The masses may identify him as Ari Gold from Entourage, yet of all the adjectives or pronouns one may conjure up in attaching to Jeremy Piven, it is perhaps the one his mother verbalized that impressed him the most. In taking on a psychedelic role of Ron in Mark Pellington’s I Melt With You – which also stars Rob Lowe, Thomas Jane, Christian McKay, and Carla Gugino – Jeremy Piven’s mother called his son “brave.” Interestingly enough, this scribe agrees with his mother, even though we have never met. Whether or not audiences will agree may be left open to interpretation, but alas, there is no doubt Jeremy Piven shined in what is one of his most dramatic roles ever.
Jeremy spent a few moments chatting it up with Buzzine’s Parimal M. Rohit, talking philosophy, acting, risk-taking, character development, American culture, and, of course, I Melt with You.
Parimal M. Rohit: This is quite a courageous film for you to take. These are not your average run-of-the-mill characters that could be interpreted in so many different ways by the audience. What attracted you to the film and role?
Jeremy Piven: With my character, he is so side-tracked with being the breadwinner that it drives him into doing all the wrong things and being immoral. Then he has to face himself and, in this particular weekend, he has to face all of his friends. All of these feelings they have toward each other that have been lying dormant for all these years, they just kind of unleashed upon each other. That’s what you look for as an actor -- to play those types of scenarios and stakes.
PMR: How much of a risk was this film for you to take? Are you in a position where you could take on such a role and film, where others who are younger or less experienced cannot?
JP: You would be exposed doing this movie no matter where you are, no matter what your track record is. It just matters what this one is and that you rise to this particular occasion. That’s why we do what we do.
PMR: The characters do not see themselves as cowards in the film. They see themselves as loyal to each other. What’s your take on that?
JP: Yeah, but there is still that duality of: yes, he does decide to be loyal to his friends and loyal to this pact they took back in the day, but he does not have the courage to face his wife and look her in the face and not be the man he presented himself to be. It’s not that simple; the movie isn’t that simple. It’s very interesting because these characters are, at times, pretty despicable, and we rode this very fine line. It would’ve been very easy to give these characters ‘they have all the potential in the world’ and then the tragedy of where they end up. But they are not those guys. They are incredibly flawed. My mother turned to me at one point – she’s been my acting teacher since I was eight years old – she’s never used the word ‘brave’ to any performance that I’ve ever done, but for some reason, said that word. It’s maybe because these characters...parts of them are pretty despicable. At times, it would be easy to write them off. It’s our job to mine for some sort of integrity or flesh it out with some other colors within it all. I think this is a different movie than anything you’ve seen.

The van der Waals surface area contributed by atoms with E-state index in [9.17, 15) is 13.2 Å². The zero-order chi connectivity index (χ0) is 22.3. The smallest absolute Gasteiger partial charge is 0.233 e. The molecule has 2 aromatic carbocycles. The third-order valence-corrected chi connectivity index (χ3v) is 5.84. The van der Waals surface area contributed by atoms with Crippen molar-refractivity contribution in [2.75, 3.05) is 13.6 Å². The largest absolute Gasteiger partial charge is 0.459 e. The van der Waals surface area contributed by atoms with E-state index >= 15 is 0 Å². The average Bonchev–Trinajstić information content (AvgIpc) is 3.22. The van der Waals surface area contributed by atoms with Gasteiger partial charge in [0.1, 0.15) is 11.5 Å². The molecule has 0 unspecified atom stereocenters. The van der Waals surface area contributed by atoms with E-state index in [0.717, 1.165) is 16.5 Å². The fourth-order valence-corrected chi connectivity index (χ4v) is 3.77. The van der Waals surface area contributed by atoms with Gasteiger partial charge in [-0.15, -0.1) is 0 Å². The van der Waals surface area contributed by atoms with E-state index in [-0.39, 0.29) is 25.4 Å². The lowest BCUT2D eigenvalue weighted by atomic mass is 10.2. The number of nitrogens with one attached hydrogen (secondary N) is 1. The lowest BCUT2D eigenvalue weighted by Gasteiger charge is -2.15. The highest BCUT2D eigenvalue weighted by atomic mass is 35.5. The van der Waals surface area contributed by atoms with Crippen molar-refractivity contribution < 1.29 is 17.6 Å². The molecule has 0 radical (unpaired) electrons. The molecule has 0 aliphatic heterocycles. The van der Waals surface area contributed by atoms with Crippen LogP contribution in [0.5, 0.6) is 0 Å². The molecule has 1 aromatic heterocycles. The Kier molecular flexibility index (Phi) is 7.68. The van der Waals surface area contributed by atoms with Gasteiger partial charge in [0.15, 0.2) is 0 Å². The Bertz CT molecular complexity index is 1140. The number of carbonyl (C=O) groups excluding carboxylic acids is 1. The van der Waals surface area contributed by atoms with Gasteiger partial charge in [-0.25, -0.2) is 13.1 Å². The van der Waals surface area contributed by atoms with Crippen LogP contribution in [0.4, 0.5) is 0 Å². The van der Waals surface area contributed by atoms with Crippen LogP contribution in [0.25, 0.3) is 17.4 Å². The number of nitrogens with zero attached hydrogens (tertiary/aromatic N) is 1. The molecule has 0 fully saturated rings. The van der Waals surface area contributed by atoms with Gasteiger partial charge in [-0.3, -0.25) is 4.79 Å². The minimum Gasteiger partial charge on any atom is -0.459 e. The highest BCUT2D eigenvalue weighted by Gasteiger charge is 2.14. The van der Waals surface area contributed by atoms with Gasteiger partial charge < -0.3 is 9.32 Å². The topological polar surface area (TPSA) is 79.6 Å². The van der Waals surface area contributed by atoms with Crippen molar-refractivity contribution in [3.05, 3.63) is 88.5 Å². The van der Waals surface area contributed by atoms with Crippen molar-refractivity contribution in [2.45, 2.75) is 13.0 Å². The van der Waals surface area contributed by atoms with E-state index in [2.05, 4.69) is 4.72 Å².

PMR: It’s also been discussed how Americans are youth-obsessed and conditioned to not think past 40.
JP: That’s basically what’s happened in this movie -- guys that have been reliving their youth and dumbing down other senses a nod so that they can’t feel, and then suddenly, all these turn-of-events happen. They have to face themselves and then each other, and it’s shocking to all of them. My character in particular is so side-tracked, so distracted with being the provider and the man, and he is defined by numbers, as we are in this culture right now. Everyone is gathering their statistics and figuring out everything. That just seems to be a huge waste of time, (such as) focusing on this number 40. People are looking for the Golden Boy and the young one, that kind of stuff. It’s a slippery slope.
PMR: Here’s a bit of a conceptual question. It’s so easy to walk away from this film with negative thoughts and emotions. What can we positively take away from I Melt With You?
JP: There’s a pretty easy way to not go down this slippery slope, and that’s to take inventory with yourself and your loved ones. There’s something exhilarating about seeing a movie that is true to itself, knowing that you don’t have to live that life. If something is done with passion and clarity and, hopefully, on a high level, it’s inspiring. I’ve seen incredibly depressing movies that I’ve just been inspired by. It sounds pretentious, but that’s art. Sure, (I Melt With You) is really, really dark, but you don’t have to live in that darkness because you were witness to it. We don’t have to watch reality television and watch people acting out to feel better about ourselves. There are other ways to do it.
Magnolia Pictures' 'I Melt with You' is in limited release December 9, 2011.